But back to Uriah Heep and his expressions of ’umbleness. It’s always been my opinion that as a society we require some humility when we consider how reliant we are on the processes and resources provided by the biosphere, something that has come to be called ecosystem services, and which I’ve discussed before in a number of blog posts, starting here. The fact that we rely on the natural world to provide soil nutrients, fresh water, carbon storage, crop pollination, and a whole range of other goods and services, is beyond dispute. More controversial, however, is the valuation of ecosystem services: how (indeed, should) do we put a monetary value on what nature provides?
A lot of words have been written about these questions in the past few years and recently the writer and environmental activist George Monbiot has weighed into the discussion with an article for the Guardian newspaper that argues that the whole notion of valuation of ecosystem services “diminishes us, it diminishes nature. By turning the natural world into a subsidiary of the corporate economy, it reasserts the biblical doctrine of dominion”.
Now, I have a lot of respect for George, whose writing is always provocative and pulls no punches. He also puts his money where his mouth is, not least in publicly declaring his earnings. And on a philosophical level I don’t have a problem with George’s thesis that valuing nature in terms of money is fundamentally wrong; it is wrong, but it’s also the best wrong strategy amongst a whole set of strategies for biodiversity conservation. Before I explain why, I should also say that I don’t think George argues his case very effectively. He begins by setting up something of a journalistic straw man in his article by initially claiming that at “a cost of £100,000, [the government] commissioned a research company to produce a total annual price for England’s ecosystems. After taking the money, the company reported….”.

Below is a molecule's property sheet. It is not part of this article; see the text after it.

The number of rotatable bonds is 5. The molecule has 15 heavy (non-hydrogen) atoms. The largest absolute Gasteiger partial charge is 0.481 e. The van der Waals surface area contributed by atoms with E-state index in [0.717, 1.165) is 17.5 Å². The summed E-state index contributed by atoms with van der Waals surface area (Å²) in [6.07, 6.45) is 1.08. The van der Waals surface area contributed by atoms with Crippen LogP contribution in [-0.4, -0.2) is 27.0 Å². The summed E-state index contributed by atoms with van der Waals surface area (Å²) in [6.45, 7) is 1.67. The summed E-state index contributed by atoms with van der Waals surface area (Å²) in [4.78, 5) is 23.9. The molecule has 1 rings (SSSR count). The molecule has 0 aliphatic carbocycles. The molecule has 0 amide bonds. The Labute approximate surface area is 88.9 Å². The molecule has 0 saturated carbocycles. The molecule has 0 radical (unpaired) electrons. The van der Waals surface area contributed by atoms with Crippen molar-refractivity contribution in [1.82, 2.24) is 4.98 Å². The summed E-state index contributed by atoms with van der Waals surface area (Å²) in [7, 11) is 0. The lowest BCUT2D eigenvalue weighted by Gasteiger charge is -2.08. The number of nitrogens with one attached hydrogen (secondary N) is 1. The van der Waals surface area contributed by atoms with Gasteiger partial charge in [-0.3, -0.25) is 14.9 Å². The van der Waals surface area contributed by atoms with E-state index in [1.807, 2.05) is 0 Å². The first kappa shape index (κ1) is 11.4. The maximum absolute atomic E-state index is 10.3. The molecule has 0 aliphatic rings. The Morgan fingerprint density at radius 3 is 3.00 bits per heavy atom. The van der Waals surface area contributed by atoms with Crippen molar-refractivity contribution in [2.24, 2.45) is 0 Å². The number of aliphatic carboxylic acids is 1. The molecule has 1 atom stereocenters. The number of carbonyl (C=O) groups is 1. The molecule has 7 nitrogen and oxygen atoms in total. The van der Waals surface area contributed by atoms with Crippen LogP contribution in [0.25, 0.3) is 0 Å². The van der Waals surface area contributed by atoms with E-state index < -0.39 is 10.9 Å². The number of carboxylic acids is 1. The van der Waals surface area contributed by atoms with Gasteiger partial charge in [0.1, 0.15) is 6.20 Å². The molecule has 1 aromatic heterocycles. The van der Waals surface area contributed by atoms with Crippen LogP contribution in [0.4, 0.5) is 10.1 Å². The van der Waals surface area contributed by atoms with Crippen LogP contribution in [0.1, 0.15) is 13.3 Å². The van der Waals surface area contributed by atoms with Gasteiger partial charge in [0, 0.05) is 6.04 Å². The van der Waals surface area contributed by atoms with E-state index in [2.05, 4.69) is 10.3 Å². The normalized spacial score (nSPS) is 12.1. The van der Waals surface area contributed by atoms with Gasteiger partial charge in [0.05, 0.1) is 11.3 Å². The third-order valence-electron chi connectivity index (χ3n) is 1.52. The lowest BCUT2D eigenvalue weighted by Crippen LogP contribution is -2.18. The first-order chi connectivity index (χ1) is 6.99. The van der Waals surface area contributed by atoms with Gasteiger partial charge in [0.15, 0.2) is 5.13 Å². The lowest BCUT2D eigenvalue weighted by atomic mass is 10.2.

George is presumably referring to the UK National Ecosystem Assessment which as its website clearly states: “was an inclusive process; many government, academic, NGO and private sector institutions helped to design the assessment, contribute information and analyses, review the preliminary findings, and promote the results.”
Not a “research company” then.
George Monbiot also misses the point that spiritual and cultural ecosystem services are explicitly valued within this framework, making a lie of his claim that in the future we won’t ” be able to argue that an ecosystem or a landscape should be protected because it affords us wonder and delight”. Yes we can, it just so happens that the argument is being framed in economic terms.